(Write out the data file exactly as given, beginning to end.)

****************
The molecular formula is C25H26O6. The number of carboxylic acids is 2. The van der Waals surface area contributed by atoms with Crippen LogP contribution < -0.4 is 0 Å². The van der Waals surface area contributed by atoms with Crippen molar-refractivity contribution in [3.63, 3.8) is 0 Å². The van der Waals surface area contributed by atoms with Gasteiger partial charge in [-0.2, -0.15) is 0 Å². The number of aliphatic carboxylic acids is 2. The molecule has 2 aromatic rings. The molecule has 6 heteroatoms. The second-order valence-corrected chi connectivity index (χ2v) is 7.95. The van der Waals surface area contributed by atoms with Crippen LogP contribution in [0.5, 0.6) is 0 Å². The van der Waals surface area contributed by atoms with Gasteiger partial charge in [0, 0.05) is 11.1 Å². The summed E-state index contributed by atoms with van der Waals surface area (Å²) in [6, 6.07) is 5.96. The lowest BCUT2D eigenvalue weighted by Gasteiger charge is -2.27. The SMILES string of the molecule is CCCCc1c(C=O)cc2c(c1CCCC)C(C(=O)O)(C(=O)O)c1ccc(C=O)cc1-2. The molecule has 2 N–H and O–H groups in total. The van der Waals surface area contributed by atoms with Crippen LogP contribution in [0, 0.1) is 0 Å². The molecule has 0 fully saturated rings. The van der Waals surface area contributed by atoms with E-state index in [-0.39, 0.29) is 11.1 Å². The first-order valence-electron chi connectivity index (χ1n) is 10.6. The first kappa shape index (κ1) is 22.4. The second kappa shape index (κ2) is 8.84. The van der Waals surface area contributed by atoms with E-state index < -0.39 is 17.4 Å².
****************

The molecular formula is C25H26O6. The number of carboxylic acids is 2. The van der Waals surface area contributed by atoms with Crippen LogP contribution < -0.4 is 0 Å². The van der Waals surface area contributed by atoms with Crippen molar-refractivity contribution in [3.63, 3.8) is 0 Å². The van der Waals surface area contributed by atoms with Gasteiger partial charge in [-0.2, -0.15) is 0 Å². The number of aliphatic carboxylic acids is 2. The molecule has 2 aromatic rings. The molecule has 6 heteroatoms. The second-order valence-corrected chi connectivity index (χ2v) is 7.95. The van der Waals surface area contributed by atoms with Crippen LogP contribution in [0.5, 0.6) is 0 Å². The van der Waals surface area contributed by atoms with Gasteiger partial charge in [0, 0.05) is 11.1 Å². The summed E-state index contributed by atoms with van der Waals surface area (Å²) in [6, 6.07) is 5.96. The lowest BCUT2D eigenvalue weighted by Gasteiger charge is -2.27. The SMILES string of the molecule is CCCCc1c(C=O)cc2c(c1CCCC)C(C(=O)O)(C(=O)O)c1ccc(C=O)cc1-2. The molecule has 2 N–H and O–H groups in total. The van der Waals surface area contributed by atoms with Crippen LogP contribution in [0, 0.1) is 0 Å². The molecule has 0 fully saturated rings. The van der Waals surface area contributed by atoms with E-state index in [-0.39, 0.29) is 11.1 Å². The first-order valence-electron chi connectivity index (χ1n) is 10.6. The first kappa shape index (κ1) is 22.4. The second kappa shape index (κ2) is 8.84. The van der Waals surface area contributed by atoms with E-state index < -0.39 is 17.4 Å².